Due to the risks involved, RAB arrangements warrant carefully-orchestrated, management-appointed safeguards and controls. Examiners should determine whether management, even if only considering establishing an arrangement, is fully aware of the risks involved. They should look for evidence that management has identified and documented the business's risks as well as the expertise and controls that will be required to manage those risks. A formal risk assessment may be warranted, particularly when proposed RAB activities will be of a substantial volume or would involve higher-risk characteristics, such as subprime lending or new products. Risks with an issuing-RAB arrangement include, but may not be limited to, legal, compliance, and reputation risks; counterparty risk; funding risk; credit risk; and operational risk.

Legal, Compliance, and Reputation Risks
Legal, compliance (consumer or otherwise), and reputation risks are prominent in issuing-RAB arrangements. These risks can be particularly substantial when subprime lending or other high-risk activities are involved. While these three risks often go hand-in-hand, they are not synonymous. These types of risks arise because the bank is responsible for the program, including actions taken (or inaction) by the third-parties involved. The bank cannot effectively detach itself from the credit card activity since the bank's name remains as the card issuer and the bank remains contracted with the Associations. Thus, errors and violations of law or of cardholder agreements, by the bank or its contracted parties, could expose the bank to substantial monetary loss through lawsuits, fines, or other financial burdens. Consumer compliance risks, which can easily translate into safety and soundness risks, can be exacerbated when the partner's (or its agents') employees interact directly with the bank's customers. For example, if marketing of the card program by the bank, the partner, or a third party is determined to be unfair or deceptive, the bank may be held responsible for any monetary penalties, reimbursements, and any other actions (such as shutting down the program) necessary to promptly address the concerns. As a result, risks to the bank's earnings and capital could ensue. The bank's reputation can also suffer by association with improper or abusive business practices conducted by the partner or its agents. Third parties' decisions may affect a bank's ability to establish new relationships or continue existing relationships, which could impact the bank's strategic objectives.

In general, the bank and its credit card programs must remain compliant with laws, regulations, and guidance including, but not limited to, the Account Management and Loss Allowance Guidance for Credit Card Lending (AMG), consumer protection laws, and anti-money laundering laws. The AMG is generally applicable to all insured institutions that offer credit card programs, regardless of whether or not the receivables are held at the bank. Further, banks' obligations to comply with the Associations' standards are not limited by the receivables' place of residence.

The Associations are highly cognizant of their own reputations. If the card program demonstrates increasing or high risk, inadequate controls, or high volumes in relation to the bank's size and resources, the Associations may require the bank to put up additional capital or collateral for the card program, regardless of where the receivables reside and regardless of whether or not a RAB arrangement is involved. Abuses of a bank's Association membership (including of the by-laws and operating regulations thereof) by a partner or its agents could also cause the bank to lose its authority to issue cards under the Associations' brands. Such a loss could impact the bank's reputation, earnings, and liquidity; could ultimately translate into capital problems for the bank; and/or could require substantial revisions to the bank's strategic objectives.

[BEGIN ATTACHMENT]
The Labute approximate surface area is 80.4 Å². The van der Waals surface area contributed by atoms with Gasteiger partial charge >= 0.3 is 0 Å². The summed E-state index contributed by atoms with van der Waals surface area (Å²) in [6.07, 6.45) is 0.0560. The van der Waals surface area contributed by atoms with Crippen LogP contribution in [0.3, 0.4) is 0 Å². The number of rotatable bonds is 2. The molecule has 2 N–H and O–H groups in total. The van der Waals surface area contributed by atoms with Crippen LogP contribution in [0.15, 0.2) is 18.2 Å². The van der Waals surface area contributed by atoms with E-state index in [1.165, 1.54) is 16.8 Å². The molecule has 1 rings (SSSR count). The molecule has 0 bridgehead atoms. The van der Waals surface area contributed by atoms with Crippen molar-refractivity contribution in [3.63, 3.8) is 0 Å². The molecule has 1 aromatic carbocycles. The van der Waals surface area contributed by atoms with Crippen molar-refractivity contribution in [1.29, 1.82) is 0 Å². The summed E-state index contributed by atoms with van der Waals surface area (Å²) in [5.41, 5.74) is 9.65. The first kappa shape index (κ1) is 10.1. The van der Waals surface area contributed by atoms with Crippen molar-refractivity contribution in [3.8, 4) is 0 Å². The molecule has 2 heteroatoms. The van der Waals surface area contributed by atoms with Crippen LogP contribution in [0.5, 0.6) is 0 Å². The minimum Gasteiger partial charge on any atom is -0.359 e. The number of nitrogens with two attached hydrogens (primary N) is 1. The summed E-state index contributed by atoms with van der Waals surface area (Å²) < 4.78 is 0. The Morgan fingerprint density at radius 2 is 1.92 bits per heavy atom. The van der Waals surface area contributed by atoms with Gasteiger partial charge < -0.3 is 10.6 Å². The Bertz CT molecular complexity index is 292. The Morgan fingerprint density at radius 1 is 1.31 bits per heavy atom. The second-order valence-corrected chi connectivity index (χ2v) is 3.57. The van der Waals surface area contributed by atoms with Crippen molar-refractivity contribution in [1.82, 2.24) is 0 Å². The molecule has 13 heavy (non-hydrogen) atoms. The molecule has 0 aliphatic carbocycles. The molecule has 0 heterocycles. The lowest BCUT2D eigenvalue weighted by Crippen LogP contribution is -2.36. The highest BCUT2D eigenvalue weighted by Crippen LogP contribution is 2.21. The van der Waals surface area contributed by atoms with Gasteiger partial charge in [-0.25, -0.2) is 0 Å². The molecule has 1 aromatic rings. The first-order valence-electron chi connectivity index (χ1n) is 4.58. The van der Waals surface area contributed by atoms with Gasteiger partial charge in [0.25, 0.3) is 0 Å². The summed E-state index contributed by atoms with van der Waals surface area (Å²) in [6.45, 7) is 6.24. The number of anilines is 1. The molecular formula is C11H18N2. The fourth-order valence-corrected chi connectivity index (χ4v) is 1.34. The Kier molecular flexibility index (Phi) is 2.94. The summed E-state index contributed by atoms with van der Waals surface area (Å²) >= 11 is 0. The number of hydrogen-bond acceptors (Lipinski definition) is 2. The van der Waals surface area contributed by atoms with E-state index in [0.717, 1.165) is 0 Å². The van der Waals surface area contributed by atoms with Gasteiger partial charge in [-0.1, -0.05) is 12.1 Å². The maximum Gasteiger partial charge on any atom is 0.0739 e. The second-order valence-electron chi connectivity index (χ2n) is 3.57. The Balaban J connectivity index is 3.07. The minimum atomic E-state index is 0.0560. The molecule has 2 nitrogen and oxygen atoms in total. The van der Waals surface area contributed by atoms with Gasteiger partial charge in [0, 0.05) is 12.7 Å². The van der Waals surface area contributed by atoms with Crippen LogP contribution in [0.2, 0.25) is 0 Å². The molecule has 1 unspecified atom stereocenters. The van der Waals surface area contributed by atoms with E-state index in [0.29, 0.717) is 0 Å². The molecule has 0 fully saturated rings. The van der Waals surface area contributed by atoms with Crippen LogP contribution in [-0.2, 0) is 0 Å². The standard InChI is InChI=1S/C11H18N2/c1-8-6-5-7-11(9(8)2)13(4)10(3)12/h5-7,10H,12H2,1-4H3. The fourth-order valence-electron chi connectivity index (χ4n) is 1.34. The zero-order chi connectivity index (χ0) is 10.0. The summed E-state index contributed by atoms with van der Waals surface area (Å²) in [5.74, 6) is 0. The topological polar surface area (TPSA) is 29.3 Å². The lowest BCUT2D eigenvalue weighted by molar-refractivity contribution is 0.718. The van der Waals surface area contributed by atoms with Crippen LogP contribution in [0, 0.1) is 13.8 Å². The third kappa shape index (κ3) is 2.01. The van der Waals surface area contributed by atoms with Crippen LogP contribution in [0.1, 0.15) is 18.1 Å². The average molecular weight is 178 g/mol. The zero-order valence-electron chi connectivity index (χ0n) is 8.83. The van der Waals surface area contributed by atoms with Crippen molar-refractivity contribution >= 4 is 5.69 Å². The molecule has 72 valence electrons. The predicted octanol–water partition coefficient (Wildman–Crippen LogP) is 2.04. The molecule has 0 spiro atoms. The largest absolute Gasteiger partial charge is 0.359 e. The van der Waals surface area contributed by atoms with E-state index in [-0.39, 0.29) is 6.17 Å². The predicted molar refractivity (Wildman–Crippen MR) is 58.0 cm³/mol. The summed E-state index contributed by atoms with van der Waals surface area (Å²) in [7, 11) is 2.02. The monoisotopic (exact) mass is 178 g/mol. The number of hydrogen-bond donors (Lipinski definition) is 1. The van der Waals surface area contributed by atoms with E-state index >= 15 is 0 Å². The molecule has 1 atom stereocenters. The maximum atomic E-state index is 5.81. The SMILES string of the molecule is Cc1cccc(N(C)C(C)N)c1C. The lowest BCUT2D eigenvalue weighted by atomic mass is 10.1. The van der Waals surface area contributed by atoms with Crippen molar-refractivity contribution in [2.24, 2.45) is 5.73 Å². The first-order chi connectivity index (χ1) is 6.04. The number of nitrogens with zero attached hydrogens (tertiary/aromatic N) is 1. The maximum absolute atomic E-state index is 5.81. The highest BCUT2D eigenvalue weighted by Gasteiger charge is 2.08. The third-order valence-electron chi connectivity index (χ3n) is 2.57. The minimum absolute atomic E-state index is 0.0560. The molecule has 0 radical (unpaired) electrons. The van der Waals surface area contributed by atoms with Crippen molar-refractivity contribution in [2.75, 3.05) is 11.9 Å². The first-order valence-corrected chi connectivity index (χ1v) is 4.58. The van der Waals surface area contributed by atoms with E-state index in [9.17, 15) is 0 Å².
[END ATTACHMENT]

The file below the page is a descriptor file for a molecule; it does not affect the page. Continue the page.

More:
Regulators may also require augmented capital levels. The necessary level of capital is based on a number of factors, as discussed later in this chapter.

Counterparty Risk
Counterparty risk, or default risk, is the risk that the partner will fail to perform on its contractual obligations. It often ties closely to performance of the card portfolio because the partner's earnings and, thus, capital maintenance, formation, and support, is frequently a product of income generated by and costs associated with the program. The partner usually retains most of the program's income and carries most of the costs when it holds most or all of the receivables.

The partner could fail to meet its obligations under the contract(s) governing the RAB arrangement. For example, the partner might fail to fund the receivables, pay the rental fee, comply with established financial covenants and/or portfolio parameters, or maintain sufficient collateral support. As a result, the bank could have to fund the receivables, potentially increasing its liquidity, credit, and other risks. The bank might not be able to offset its oversight, management, or other costs for the program, which could stress the bank's earnings performance and, consequently, capital.

Funding Risk
Funding risk stems from the bank's responsibility to ensure that settlement9 requirements are met. Funding risk, however, could be considered, in some respects, to be a by-product of counterparty risk. Usually the bank settles directly with the processor, whether or not the bank retains the receivables. Even if the partner or other third party is required by the RAB contract to fund settlement and/or may be able to settle directly with the processor, the bank is ultimately responsible to the Associations for ensuring settlement is met as it is the BIN-licensee and the issuer. Consequently, when funds available from the partner, which are usually influenced heavily by cardholder payments, cannot fully meet settlement requirements, the bank is looked upon to make up the difference.